From the desk of Laurel Ann Nattress:
Commissioned by the producers of the new movie Belle, acclaimed biographer Paula Byrne aims to reveal the true story behind the main characters in the movie: Dido Elizabeth Belle, the illegitimate daughter of a captain in the Royal Navy and an African slave, and her great-uncle, William Murray, 1st Earl of Mansfield (1705-93) and Lord Chief Justice of the King’s Bench. Belle: The Slave Daughter and the Lord Chief Justice is both a companion volume to the popular movie and a time capsule into the turbulent abolition movement in late eighteenth-century England.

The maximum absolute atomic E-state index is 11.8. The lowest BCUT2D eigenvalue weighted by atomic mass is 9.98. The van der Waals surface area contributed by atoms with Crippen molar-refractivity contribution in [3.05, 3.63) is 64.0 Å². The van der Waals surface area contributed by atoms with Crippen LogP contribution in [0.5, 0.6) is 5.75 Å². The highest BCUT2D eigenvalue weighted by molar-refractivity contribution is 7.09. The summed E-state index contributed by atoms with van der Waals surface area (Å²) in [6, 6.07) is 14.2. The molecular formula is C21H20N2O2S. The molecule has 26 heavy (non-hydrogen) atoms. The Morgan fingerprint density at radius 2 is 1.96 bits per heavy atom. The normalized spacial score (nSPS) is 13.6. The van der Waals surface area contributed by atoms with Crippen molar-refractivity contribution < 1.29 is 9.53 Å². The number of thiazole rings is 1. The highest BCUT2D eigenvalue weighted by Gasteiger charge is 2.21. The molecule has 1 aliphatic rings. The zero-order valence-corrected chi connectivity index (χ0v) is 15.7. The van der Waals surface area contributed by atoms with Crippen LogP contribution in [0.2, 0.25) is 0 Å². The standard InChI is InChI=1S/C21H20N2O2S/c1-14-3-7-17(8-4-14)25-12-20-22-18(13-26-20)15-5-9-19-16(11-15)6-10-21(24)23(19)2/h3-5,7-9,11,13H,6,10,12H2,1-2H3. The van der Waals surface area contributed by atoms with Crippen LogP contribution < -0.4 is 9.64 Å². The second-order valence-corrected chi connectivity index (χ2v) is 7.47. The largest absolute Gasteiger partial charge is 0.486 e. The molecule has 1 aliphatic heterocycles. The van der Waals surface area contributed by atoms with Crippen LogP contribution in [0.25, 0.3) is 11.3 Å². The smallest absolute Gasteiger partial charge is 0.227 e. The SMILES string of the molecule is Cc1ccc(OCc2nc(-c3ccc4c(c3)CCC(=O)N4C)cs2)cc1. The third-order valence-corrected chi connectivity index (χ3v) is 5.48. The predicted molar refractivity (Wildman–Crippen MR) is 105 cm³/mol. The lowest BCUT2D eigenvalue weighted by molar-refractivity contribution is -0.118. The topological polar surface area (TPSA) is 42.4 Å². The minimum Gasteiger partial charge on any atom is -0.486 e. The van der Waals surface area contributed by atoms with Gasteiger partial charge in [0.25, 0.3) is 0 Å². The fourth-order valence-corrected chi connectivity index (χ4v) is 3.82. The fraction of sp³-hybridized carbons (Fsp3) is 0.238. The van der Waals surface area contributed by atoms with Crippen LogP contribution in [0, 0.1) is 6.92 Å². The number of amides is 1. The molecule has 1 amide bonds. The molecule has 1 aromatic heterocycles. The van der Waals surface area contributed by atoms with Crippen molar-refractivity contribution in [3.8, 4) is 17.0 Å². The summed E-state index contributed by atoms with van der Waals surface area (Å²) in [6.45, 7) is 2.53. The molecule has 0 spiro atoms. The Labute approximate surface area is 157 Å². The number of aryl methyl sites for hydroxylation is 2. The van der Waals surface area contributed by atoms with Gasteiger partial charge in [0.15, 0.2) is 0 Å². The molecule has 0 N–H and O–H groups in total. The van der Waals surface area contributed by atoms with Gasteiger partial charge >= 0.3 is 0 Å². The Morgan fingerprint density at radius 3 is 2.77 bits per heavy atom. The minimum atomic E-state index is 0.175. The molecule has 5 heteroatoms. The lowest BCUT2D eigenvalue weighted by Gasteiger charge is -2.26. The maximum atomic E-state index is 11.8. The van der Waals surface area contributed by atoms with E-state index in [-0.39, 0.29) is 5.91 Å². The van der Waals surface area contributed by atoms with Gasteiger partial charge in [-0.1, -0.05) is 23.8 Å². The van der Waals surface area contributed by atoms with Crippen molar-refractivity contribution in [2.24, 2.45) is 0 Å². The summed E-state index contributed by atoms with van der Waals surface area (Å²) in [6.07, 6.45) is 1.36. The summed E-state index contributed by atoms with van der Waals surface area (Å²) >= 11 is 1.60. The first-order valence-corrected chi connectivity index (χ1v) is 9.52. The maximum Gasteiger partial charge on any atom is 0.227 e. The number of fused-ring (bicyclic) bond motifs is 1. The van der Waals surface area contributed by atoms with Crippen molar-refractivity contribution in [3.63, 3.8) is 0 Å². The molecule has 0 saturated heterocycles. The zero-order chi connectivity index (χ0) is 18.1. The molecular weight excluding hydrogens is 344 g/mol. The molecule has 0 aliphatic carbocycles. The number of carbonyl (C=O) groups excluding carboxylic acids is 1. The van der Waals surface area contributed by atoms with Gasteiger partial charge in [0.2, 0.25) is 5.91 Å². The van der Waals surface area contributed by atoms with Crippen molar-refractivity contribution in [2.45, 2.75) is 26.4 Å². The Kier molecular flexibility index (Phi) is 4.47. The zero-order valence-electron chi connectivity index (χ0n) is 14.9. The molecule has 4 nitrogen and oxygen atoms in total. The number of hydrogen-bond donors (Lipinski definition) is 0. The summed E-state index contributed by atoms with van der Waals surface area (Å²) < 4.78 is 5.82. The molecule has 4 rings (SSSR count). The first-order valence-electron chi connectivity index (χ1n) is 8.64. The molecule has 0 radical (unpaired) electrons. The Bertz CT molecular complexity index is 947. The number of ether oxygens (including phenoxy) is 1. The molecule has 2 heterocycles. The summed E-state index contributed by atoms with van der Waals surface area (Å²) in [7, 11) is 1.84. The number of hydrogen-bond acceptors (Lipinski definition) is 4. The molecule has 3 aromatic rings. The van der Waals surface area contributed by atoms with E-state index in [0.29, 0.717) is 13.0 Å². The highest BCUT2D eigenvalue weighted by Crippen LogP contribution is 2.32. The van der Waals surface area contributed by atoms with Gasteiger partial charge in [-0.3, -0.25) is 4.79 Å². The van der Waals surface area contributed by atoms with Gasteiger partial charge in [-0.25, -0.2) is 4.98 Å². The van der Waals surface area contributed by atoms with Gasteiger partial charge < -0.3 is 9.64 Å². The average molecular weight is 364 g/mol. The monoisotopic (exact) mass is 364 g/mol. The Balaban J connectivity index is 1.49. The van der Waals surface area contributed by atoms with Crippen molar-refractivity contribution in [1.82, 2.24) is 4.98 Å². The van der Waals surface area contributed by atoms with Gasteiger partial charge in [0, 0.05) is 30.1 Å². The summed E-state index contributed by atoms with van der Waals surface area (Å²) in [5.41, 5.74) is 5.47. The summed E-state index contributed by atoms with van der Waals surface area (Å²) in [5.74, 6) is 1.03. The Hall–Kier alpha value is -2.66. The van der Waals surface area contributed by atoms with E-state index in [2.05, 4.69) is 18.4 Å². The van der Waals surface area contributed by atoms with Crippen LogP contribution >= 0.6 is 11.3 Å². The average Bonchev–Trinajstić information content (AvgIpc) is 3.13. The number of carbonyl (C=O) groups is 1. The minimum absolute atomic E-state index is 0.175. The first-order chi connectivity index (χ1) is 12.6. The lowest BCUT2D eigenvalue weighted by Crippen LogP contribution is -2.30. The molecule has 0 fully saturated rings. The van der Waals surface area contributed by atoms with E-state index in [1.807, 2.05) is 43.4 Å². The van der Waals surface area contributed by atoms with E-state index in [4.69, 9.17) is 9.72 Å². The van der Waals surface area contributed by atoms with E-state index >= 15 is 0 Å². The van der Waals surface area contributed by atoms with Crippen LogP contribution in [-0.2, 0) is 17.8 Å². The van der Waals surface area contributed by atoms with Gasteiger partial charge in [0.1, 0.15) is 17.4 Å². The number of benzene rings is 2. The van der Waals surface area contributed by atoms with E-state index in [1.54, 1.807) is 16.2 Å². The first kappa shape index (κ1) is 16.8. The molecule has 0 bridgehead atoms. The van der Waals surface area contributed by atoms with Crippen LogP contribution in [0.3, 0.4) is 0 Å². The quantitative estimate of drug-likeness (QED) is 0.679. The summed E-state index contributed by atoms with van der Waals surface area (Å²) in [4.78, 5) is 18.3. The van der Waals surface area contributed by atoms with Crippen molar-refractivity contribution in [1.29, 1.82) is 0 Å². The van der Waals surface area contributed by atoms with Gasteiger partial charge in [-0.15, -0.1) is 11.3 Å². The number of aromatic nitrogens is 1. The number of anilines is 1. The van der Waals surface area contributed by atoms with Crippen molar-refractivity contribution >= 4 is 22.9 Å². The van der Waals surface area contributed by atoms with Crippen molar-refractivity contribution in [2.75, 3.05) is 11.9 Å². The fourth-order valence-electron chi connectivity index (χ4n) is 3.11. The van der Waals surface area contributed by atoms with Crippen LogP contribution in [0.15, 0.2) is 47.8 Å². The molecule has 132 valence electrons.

Inspired by the 1779 portrait of Dido and her cousin Lady Elizabeth Murray, screenwriter Misan Sagay has written a compelling story based on facts she first learned of while visiting the 2007 Slavery and Justice Exhibition. Dido and Elizabeth were Lord Mansfield’s wards and raised together at Caen Wood House, now known as Kenwood House on Hampstead Heath near London. While the screenplay is based on actual facts, it also incorporates a fictional narrative worthy of a seventh Jane Austen novel. In contrast, Belle: The Slave Daughter and the Lord Chief Justice is a historical account of the people and times and not a novelization of the movie.